Trial by jury. Should the jury system be abolished?

More than 50 years later, is this statement still applicable? Should the jury system be abolished? A jury is a sworn body of people convened to deliver an impartial verdict. Juries are composed of jurors, who are by definition layman finders of fact, not professionals. The jury trials are now governs by the Juries Act 1974. As Lord Devlin once stated, trial by jury is more than an instrument of justice and more than once wheel of the constitution. It is now been regarded as the lamp that shows that freedom lives.

This was written by Lord Devlin in 1956, and the question now is whether this statement can still be applied in the legal system nowadays? To start with, the academic Penny Derbyshire penned an article entitled "The Lamp that Shows that Freedom Lives – Is it worth the Candle? In this article, she argued that jury is no longer seen as representative to the society, they are more likely to be seen as anti-democratic, irrational and haphazard legislator, whose erratic and secret decisions that against the rule of law.

Since then, the critics have raised up few arguments so to support her statement. One of the arguments is the perverse decision made by the jury. It was claimed by the critics that in some clear cut cases, the juries choose to acquit the defendant though the evidence prove otherwise. More to say it was because they make the decision based on their own conscience rather than examine the evidence. This was seen in the case of R v Randle and Pottle, where defendants were charged with helping the spy George Blake to escape from the prison.

The arrest did not occur until 25 years later and based on the lapse of time, the jury acquitted them. Another argument raised up by the critics is the secrecy of decision. This was supported by s. 8 of Contempt Court Act 1981, where it will be contempt to court if one disclose or obtain information about that occurred in the jury. This Act was claimed to protect the jury from outside influence and allows them to bring in unpopular verdict. However, there is no way of knowing whether the jury truly understand the nature of the case and reach the decision for the right reasons.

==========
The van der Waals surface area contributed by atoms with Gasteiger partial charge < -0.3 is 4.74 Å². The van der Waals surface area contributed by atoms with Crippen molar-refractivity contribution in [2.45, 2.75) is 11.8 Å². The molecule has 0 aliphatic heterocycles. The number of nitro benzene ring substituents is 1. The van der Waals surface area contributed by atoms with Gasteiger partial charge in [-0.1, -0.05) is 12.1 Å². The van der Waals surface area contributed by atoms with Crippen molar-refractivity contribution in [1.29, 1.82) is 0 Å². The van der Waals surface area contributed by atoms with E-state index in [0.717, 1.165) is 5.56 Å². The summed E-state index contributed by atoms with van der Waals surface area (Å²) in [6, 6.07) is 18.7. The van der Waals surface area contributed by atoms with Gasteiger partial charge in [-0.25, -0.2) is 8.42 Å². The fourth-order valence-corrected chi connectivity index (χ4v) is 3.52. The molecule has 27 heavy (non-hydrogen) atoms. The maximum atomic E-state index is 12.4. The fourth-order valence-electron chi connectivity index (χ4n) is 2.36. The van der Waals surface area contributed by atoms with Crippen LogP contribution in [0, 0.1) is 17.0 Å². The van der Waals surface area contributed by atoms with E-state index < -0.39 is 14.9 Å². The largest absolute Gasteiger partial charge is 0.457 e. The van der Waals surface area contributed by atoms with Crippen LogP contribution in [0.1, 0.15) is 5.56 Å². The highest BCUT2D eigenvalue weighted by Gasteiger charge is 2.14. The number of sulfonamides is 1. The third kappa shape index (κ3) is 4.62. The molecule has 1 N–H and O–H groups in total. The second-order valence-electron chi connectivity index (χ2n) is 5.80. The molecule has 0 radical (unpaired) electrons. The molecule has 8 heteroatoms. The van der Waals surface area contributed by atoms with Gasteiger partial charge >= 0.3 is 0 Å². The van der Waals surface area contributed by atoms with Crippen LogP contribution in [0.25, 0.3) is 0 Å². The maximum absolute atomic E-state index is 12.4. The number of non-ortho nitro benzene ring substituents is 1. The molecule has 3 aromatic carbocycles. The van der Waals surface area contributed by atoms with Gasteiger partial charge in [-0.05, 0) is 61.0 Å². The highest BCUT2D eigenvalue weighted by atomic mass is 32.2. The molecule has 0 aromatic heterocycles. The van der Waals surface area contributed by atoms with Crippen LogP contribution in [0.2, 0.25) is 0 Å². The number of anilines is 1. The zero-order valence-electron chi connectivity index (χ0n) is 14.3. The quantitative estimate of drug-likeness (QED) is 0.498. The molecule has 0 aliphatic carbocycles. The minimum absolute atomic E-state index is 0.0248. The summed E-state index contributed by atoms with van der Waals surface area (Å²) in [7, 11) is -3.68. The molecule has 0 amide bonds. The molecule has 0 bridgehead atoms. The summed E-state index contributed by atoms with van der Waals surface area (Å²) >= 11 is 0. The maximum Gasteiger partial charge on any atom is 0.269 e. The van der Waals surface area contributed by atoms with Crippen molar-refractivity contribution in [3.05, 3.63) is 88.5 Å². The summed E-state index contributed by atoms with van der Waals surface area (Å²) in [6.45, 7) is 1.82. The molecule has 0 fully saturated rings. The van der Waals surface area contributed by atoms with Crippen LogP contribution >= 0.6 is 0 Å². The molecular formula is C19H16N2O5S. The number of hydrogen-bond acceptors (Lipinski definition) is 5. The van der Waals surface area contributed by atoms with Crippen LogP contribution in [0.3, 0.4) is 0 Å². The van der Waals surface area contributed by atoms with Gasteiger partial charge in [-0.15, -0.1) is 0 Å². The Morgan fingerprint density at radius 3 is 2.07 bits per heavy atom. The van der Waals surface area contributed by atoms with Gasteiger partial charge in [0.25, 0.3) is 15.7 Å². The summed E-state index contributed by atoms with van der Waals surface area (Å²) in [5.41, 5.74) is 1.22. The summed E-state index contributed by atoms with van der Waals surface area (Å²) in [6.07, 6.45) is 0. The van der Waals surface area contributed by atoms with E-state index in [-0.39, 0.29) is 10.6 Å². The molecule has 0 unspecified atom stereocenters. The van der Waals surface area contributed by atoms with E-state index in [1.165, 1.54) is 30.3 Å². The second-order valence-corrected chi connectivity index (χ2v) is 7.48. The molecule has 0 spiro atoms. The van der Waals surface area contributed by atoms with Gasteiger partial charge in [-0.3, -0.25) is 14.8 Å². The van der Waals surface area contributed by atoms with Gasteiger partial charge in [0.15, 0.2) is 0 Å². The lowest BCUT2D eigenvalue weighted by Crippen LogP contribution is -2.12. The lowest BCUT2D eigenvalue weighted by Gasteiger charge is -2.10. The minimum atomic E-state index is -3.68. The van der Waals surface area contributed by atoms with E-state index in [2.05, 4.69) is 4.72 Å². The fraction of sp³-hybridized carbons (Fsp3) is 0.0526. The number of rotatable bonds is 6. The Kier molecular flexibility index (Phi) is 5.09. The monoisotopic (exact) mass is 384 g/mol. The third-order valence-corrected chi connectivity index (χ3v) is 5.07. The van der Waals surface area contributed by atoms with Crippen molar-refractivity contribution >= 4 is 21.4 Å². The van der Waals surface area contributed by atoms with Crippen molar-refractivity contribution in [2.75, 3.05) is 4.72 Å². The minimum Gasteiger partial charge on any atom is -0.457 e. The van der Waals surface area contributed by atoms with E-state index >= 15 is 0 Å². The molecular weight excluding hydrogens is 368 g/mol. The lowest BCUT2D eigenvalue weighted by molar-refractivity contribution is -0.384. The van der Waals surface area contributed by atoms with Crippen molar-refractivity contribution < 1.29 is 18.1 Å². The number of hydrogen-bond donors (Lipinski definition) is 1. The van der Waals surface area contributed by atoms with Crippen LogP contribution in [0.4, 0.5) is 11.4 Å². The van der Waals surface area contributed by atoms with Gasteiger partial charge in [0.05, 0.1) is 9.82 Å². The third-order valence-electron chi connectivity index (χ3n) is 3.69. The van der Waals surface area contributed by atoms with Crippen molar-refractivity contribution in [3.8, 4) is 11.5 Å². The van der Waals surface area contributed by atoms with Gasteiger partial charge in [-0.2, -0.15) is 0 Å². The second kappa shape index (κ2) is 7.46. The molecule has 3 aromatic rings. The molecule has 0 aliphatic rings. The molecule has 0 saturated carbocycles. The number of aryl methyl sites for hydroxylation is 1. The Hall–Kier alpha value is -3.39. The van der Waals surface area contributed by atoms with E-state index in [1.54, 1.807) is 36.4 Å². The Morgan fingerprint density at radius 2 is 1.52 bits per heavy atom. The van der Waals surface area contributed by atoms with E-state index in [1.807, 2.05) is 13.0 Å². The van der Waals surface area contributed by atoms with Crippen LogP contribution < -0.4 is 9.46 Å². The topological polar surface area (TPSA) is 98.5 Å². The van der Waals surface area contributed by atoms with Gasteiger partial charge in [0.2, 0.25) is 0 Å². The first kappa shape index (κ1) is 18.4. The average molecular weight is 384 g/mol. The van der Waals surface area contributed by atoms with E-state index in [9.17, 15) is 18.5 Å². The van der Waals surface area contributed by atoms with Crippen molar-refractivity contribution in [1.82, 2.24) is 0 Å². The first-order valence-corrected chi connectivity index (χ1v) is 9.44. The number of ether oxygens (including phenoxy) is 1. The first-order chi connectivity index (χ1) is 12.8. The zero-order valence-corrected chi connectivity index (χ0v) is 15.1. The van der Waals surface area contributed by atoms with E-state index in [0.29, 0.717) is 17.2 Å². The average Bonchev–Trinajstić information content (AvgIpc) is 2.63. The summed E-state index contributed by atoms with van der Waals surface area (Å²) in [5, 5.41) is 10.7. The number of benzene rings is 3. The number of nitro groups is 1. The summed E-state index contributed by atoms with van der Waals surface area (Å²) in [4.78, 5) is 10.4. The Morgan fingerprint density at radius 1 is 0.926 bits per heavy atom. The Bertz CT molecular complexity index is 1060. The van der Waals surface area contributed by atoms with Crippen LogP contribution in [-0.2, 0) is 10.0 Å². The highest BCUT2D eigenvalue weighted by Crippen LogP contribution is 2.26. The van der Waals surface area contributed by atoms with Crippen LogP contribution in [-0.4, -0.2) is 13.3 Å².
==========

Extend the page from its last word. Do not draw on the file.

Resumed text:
One such case is R v Mirza, where the defendant was a Pakistani who lived in UK in 1998. In this case, the conviction was quashed because the jury has developed a theory claiming that the use of an interpretation was a 'ploy'. Besides that, in some cases like R v Young and R v Karakaya, where both of this cases concern with the jury using unreliable means of coming to a decision. Therefore, the authorities above show that the jury is not competence enough to decide the conviction of defendant.

Besides that, it was also argued that the racial bias in the jury brought up a lot of issues. Some claimed that due to the reason that the names of jury are randomly selected, it may not produce a cross selection society. When this happen, one would most likely to face a group of white people though he might have the option to challenge to the array. Even if he can challenge to the array, the court might choose not to accept on the ground that jury was chosen in a random manner as in the case of R v Ford.